Forum:GTF files from Ensembl Releases 105 and 106 unsorted
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11 weeks ago
dlaehnemann ▴ 10

Update 2: Digging deeper provided the insight, that starting with Ensembl Release 104, gene records in the GTF files do not appear in ascending order any more (in Releases 103 and lower, they did). Here's what I found out: Ensembl Release 104 and newer GTF files no longer have genes sorted by position

Update: It simply seems like these files are not necessarily listing genes in the order of their chromosomal position and the order can change from release to release. So you cannot rely on them staying the same, but have to ensure a stable sort yourself.

Long story short:

The GTF files from Ensembl Releases 105 and 106 are not sorted properly, for some reason. If you need them sorted, just avoid those versions (getting them sorted does not seem to be possible in a sane and sound way, I tried). Namely, these files are broken:

Releases 104, 107 and 108 seem to be properly sorted.

I have found no indication of anything relating to this anywhere with a reasonable web search, and by manually looking through the Ensembl release notes and the Ensembl production code repository on GitHub (which I think contains the code that produces those files). As this latter repo does not allow for the creation of issues (at least not for me) and as I did not find any way to file a bug report on the Ensembl website, either, I am documenting this problem here, for others to find. This has cause me multiple days of hunting down weird behaviour in a tool, where it eventually turned out that it relies on the input GTFs being sorted.

Ensembl bug GTF • 408 views
Entering edit mode
11 weeks ago
ATpoint 68k

There is nothing wrong with these files. Sort (as any GTF):

zcat Homo_sapiens.GRCh38.105.gtf.gz \
| awk '$1 ~ /^#/ {print $0;next} {print $0 | "sort -k1,1 -k4,4n -k5,5n"}' \
| bgzip > Homo_sapiens.GRCh38.105_sorted.gtf.gz

That having said, if you need the file being strictly coordinate-sorted then you always have to do that manually. An application could be indexing by tabix, that never works on Ensembl files out of the box, you always needed to sort them by coordinate.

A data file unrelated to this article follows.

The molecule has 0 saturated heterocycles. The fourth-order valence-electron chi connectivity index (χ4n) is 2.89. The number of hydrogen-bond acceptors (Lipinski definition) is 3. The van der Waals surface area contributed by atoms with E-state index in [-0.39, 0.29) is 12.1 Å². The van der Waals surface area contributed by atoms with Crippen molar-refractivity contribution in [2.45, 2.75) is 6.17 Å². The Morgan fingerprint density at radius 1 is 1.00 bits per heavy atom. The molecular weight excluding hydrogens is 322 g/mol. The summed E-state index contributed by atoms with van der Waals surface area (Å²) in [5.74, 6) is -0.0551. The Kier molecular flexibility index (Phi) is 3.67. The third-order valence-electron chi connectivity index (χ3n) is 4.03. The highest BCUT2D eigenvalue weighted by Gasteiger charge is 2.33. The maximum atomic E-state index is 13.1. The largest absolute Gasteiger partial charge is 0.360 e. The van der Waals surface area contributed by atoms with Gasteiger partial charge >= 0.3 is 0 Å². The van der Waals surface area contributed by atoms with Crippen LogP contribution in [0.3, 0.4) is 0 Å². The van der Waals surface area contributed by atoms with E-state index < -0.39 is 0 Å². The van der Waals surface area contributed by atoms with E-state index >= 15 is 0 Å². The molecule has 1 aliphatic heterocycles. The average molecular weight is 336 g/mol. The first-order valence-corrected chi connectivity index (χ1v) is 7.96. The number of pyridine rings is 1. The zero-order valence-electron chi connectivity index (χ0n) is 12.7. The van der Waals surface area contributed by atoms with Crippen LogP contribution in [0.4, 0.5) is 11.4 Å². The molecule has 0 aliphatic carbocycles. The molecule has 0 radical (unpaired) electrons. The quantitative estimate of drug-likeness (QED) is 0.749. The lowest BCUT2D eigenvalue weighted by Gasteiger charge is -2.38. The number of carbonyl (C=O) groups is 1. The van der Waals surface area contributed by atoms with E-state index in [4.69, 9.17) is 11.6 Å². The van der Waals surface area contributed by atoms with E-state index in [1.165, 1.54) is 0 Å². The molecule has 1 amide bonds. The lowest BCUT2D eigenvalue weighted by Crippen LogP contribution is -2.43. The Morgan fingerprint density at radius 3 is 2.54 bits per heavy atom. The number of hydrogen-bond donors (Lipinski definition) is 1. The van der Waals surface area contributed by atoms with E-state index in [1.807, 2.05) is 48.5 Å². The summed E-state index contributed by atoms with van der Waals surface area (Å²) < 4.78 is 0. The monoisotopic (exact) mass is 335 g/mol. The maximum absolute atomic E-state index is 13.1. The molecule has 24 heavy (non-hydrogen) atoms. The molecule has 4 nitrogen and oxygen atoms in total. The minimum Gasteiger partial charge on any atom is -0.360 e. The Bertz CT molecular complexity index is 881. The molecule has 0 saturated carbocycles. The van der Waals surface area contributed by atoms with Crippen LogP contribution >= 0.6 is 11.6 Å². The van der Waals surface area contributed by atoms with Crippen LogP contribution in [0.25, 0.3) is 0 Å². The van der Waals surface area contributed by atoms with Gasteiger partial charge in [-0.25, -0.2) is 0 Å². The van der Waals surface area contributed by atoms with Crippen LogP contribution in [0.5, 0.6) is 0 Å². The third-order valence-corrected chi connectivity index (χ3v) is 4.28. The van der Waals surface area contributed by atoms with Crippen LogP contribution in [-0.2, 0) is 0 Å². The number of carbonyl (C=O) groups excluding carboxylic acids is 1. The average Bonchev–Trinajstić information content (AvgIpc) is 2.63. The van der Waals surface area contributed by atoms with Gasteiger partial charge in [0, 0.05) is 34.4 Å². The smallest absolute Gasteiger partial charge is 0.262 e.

Afaik, the order is that for a given gene the gene type comes first, then transcript and then all the exons and other attributes for that transcript. And that is repeated for every transcript of that gene. This is more of a "logical" than strict coordinate order, might be meaningful for some parsing purposes where a line-by-line parser would first pick up the gene as a whole and then sequentially all its transcripts and components (CDS, UTR...) without the need to look "ahead" or "back" in the file.

Hence, I do not see a problem here, maybe you assumed that the files were strictly coordinate-sorted? They're not (and never have been).

Edit: As suggested by GenoMax on Slack, a dedicated toolkit such as might be useful to sort GTF file, especially when GTFs are not as well-formatted as Ensembl, to capture some edge cases in formatting etc.

Entering edit mode

I often use the following for GTF/GFF sorting:

sort -k1,1V -k4,4n -k5,5rn -k3,3r some.gff > some.sorted.gff

first sort on seq (k1) in natural sorting mode (V ; will sort like: seq1 seq2 seq10), then on start coord (k4), then rev on stop (k5) to get gene etc above cds and utr per gene, last rev on feature (k3) to get gene above CDS if they are equal

Captures more cases than the 'default' one but keep in mind not all sorting is done properly

Also a +1 for the AGAT approach :-)

Entering edit mode

*cough cough

CGAT will also do this:

cgat gtf2gtf --stdin Homo_sapiens.GRCh38.105.gtf.gz --method=sort --sort-order=[gene|gene+transcript|transcript|position|contig+gene|position+gene|gene+position|gene+exon]
Entering edit mode

Thanks for the response. The problem actually isn't in the sub-ordering within genes, but that genes were completely out of order, and only in these two versions. With the file format so loosely specified, consistency is important as tools will often implicitly rely on it. But thanks for all the sorting suggestions, some of them I hadn't seen yet (I did try to do the sorting myself for consistency, but couldn't get it to sort correctly with standard sort).


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